Book review: The First Paul

by Marcus J. Borg and John Dominic Crossan


This book is my favorite among the works produced by the alliance of Borg and Crossan. What happens when you separate the original works of Paul from the later pseudonymous works? What kind of Paul emerges as the “real” Paul, the one who really walked the earth, the one who witnessed the post-resurrection Jesus as a light from heaven and whose visionary experience instilled a radical, superhuman drive to spread the message of Christ?

Of the thirteen Pauline letters in the New Testament, only seven are universally accepted as genuine. The pastoral letters to Timothy and Titus are generally accepted as not written by Paul. Scholarship waffles on the third group: Ephesians, Colossions, and 2 Thessalonians. Borg and Crossan are among those who see these three letters as post-Pauline. They break the Pauline letters into three categories: The radical Paul behind the authentic letters; the conservative Paul behind the questionable letters; and the reactionary Paul behind the pastoral letters.

Slavery: What does the radical Paul have to say? The pseudo (conservative) Paul? The anti (reactionary) Paul? Patriarchy: What do the three Pauls have to say? How about suppression of women? The meaning of the cross? The return of Jesus? Lordship and Christology?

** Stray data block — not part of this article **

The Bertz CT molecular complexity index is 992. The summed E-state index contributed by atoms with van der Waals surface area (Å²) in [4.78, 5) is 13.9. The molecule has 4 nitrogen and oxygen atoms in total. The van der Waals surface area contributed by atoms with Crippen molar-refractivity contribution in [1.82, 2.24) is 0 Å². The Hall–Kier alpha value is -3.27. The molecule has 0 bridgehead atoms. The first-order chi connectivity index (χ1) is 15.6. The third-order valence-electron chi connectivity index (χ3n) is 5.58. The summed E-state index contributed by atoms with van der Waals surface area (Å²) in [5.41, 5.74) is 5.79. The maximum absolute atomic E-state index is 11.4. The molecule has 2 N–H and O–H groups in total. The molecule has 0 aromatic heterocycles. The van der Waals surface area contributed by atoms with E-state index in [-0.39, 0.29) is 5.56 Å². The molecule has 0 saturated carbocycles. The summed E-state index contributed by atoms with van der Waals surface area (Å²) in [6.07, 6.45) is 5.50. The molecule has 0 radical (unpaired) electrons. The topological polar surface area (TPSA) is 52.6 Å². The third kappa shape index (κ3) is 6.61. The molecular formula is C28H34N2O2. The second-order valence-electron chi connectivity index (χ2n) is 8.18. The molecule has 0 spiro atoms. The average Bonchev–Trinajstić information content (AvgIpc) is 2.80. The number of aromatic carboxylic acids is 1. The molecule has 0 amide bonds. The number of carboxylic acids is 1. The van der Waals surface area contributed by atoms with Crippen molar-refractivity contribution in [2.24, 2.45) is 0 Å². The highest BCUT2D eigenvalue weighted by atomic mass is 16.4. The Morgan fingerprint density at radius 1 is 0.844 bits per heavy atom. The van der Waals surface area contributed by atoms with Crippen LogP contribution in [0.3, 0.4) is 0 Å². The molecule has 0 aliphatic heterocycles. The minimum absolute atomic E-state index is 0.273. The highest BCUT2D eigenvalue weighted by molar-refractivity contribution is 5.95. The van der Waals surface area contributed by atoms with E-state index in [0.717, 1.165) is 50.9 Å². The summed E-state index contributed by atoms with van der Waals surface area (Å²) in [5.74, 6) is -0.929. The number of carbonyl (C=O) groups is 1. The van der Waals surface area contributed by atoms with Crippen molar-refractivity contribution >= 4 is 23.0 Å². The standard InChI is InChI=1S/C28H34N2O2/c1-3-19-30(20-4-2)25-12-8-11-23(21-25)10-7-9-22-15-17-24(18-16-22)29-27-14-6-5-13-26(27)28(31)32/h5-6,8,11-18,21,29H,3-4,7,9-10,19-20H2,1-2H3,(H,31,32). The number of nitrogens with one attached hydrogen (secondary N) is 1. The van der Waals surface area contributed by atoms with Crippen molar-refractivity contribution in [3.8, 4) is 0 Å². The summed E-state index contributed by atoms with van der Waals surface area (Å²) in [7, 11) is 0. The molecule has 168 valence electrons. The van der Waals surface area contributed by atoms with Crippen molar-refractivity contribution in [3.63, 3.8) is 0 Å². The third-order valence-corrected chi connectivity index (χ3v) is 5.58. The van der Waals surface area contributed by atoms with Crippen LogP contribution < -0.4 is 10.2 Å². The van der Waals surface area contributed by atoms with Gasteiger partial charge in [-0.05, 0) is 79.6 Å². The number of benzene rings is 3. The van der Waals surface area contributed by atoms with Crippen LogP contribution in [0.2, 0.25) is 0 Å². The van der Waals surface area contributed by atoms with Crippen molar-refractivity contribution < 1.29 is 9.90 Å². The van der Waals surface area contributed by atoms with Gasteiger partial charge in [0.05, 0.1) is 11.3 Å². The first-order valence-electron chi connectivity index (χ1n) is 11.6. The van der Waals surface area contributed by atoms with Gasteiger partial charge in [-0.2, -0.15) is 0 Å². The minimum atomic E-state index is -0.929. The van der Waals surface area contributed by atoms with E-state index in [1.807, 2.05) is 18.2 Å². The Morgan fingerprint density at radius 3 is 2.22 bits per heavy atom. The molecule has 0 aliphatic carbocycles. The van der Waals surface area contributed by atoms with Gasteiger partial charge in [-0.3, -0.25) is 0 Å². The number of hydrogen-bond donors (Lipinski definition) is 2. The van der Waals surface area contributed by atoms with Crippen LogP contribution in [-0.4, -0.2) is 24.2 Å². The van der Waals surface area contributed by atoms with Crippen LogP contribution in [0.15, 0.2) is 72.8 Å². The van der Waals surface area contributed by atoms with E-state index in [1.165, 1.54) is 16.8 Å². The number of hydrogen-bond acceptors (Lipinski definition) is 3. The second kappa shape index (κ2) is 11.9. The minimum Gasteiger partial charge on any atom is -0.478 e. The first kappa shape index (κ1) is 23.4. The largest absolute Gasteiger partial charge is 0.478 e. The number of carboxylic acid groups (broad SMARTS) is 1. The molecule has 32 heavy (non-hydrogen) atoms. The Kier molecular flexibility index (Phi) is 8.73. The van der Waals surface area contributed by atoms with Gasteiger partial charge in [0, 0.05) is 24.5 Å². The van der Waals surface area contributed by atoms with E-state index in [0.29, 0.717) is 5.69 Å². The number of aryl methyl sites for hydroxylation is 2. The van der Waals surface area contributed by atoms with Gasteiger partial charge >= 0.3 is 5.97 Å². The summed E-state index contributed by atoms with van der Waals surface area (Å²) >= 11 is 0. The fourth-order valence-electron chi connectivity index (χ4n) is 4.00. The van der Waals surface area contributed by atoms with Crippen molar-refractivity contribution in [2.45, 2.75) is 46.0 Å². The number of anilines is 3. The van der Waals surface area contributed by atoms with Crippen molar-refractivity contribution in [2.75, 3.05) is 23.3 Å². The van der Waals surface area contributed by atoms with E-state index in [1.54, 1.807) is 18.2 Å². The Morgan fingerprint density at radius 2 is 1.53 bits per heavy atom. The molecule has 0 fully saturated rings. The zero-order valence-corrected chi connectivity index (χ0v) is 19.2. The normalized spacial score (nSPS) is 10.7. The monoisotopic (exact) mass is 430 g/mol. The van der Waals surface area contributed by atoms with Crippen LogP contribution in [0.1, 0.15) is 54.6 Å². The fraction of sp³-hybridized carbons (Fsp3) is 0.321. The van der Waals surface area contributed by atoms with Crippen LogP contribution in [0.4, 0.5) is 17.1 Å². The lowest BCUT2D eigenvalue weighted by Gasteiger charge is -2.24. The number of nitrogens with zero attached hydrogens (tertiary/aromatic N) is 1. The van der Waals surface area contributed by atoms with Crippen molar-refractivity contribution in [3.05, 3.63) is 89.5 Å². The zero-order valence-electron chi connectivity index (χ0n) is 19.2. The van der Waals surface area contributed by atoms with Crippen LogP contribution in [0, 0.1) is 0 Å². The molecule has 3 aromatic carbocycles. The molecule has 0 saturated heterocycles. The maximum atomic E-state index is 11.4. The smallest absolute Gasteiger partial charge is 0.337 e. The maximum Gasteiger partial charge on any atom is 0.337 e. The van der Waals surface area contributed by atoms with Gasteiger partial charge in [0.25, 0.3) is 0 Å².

We watch, within the New Testament’s pages, the historical Paul evolve into pseudo-Paul, and finally into the anti-Paul–in many cases, a 180-degree turnaround from what Paul actually taught. The subtitle of this book is Reclaiming the Radical Visionary Behind the Church’s Conservative Icon, and anyone interested in first-century Christianity will be delighted by this portrayal. This is an eye-opening, controversial book you don’t want to miss.

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